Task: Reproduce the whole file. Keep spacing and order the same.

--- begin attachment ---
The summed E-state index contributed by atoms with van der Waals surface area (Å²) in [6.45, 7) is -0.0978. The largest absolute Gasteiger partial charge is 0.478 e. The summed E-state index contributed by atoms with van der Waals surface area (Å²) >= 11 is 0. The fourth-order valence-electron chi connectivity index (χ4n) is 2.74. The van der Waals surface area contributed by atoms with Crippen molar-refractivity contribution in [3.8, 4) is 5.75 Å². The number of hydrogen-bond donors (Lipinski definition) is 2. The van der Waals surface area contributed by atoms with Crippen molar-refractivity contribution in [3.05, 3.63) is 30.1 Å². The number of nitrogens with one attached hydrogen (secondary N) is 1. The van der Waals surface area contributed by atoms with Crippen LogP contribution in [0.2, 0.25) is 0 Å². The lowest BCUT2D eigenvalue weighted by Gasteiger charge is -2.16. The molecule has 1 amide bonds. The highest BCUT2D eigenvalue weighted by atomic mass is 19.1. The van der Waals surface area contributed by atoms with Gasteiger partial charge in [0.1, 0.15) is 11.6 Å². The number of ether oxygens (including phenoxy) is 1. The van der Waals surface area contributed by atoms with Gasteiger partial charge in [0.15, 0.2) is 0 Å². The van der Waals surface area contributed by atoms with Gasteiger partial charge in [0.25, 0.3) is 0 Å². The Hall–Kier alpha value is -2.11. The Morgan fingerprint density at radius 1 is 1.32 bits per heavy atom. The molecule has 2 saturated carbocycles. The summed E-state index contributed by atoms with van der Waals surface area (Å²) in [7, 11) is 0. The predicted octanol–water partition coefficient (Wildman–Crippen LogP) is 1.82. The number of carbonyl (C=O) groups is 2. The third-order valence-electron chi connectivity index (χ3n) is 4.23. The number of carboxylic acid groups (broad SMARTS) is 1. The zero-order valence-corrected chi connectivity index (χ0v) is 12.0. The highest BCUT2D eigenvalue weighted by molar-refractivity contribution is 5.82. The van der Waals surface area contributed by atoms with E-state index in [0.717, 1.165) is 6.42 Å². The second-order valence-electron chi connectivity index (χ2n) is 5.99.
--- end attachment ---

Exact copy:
The summed E-state index contributed by atoms with van der Waals surface area (Å²) in [6.45, 7) is -0.0978. The largest absolute Gasteiger partial charge is 0.478 e. The summed E-state index contributed by atoms with van der Waals surface area (Å²) >= 11 is 0. The fourth-order valence-electron chi connectivity index (χ4n) is 2.74. The van der Waals surface area contributed by atoms with Crippen molar-refractivity contribution in [3.8, 4) is 5.75 Å². The number of hydrogen-bond donors (Lipinski definition) is 2. The van der Waals surface area contributed by atoms with Crippen molar-refractivity contribution in [3.05, 3.63) is 30.1 Å². The number of nitrogens with one attached hydrogen (secondary N) is 1. The van der Waals surface area contributed by atoms with Crippen LogP contribution in [0.2, 0.25) is 0 Å². The lowest BCUT2D eigenvalue weighted by Gasteiger charge is -2.16. The molecule has 1 amide bonds. The highest BCUT2D eigenvalue weighted by atomic mass is 19.1. The van der Waals surface area contributed by atoms with Gasteiger partial charge in [0.1, 0.15) is 11.6 Å². The number of ether oxygens (including phenoxy) is 1. The van der Waals surface area contributed by atoms with Gasteiger partial charge in [0.15, 0.2) is 0 Å². The van der Waals surface area contributed by atoms with Gasteiger partial charge in [0.25, 0.3) is 0 Å². The Hall–Kier alpha value is -2.11. The Morgan fingerprint density at radius 1 is 1.32 bits per heavy atom. The molecule has 2 saturated carbocycles. The summed E-state index contributed by atoms with van der Waals surface area (Å²) in [7, 11) is 0. The predicted octanol–water partition coefficient (Wildman–Crippen LogP) is 1.82. The number of carbonyl (C=O) groups is 2. The third-order valence-electron chi connectivity index (χ3n) is 4.23. The number of carboxylic acid groups (broad SMARTS) is 1. The zero-order valence-corrected chi connectivity index (χ0v) is 12.0. The highest BCUT2D eigenvalue weighted by molar-refractivity contribution is 5.82. The van der Waals surface area contributed by atoms with E-state index in [0.717, 1.165) is 6.42 Å². The second-order valence-electron chi connectivity index (χ2n) is 5.99.